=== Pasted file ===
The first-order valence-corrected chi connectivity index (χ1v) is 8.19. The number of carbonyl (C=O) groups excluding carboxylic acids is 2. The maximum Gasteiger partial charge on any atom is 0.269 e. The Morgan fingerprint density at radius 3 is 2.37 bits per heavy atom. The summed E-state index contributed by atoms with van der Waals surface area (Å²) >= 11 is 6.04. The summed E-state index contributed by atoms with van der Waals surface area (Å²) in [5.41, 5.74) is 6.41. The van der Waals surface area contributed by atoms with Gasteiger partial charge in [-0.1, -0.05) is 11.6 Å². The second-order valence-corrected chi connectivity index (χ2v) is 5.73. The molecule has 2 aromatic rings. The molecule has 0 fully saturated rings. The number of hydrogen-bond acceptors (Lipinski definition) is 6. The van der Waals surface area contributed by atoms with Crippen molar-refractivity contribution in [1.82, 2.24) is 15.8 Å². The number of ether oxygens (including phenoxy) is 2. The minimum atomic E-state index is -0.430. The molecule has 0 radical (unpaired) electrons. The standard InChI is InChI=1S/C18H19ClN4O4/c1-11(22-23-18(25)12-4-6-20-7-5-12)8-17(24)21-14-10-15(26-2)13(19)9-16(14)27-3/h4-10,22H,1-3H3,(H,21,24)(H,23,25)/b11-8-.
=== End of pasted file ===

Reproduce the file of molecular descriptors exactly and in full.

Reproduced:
The first-order valence-corrected chi connectivity index (χ1v) is 8.19. The number of carbonyl (C=O) groups excluding carboxylic acids is 2. The maximum Gasteiger partial charge on any atom is 0.269 e. The Morgan fingerprint density at radius 3 is 2.37 bits per heavy atom. The summed E-state index contributed by atoms with van der Waals surface area (Å²) >= 11 is 6.04. The summed E-state index contributed by atoms with van der Waals surface area (Å²) in [5.41, 5.74) is 6.41. The van der Waals surface area contributed by atoms with Gasteiger partial charge in [-0.1, -0.05) is 11.6 Å². The second-order valence-corrected chi connectivity index (χ2v) is 5.73. The molecule has 2 aromatic rings. The molecule has 0 fully saturated rings. The number of hydrogen-bond acceptors (Lipinski definition) is 6. The van der Waals surface area contributed by atoms with Crippen molar-refractivity contribution in [1.82, 2.24) is 15.8 Å². The number of ether oxygens (including phenoxy) is 2. The minimum atomic E-state index is -0.430. The molecule has 0 radical (unpaired) electrons. The standard InChI is InChI=1S/C18H19ClN4O4/c1-11(22-23-18(25)12-4-6-20-7-5-12)8-17(24)21-14-10-15(26-2)13(19)9-16(14)27-3/h4-10,22H,1-3H3,(H,21,24)(H,23,25)/b11-8-.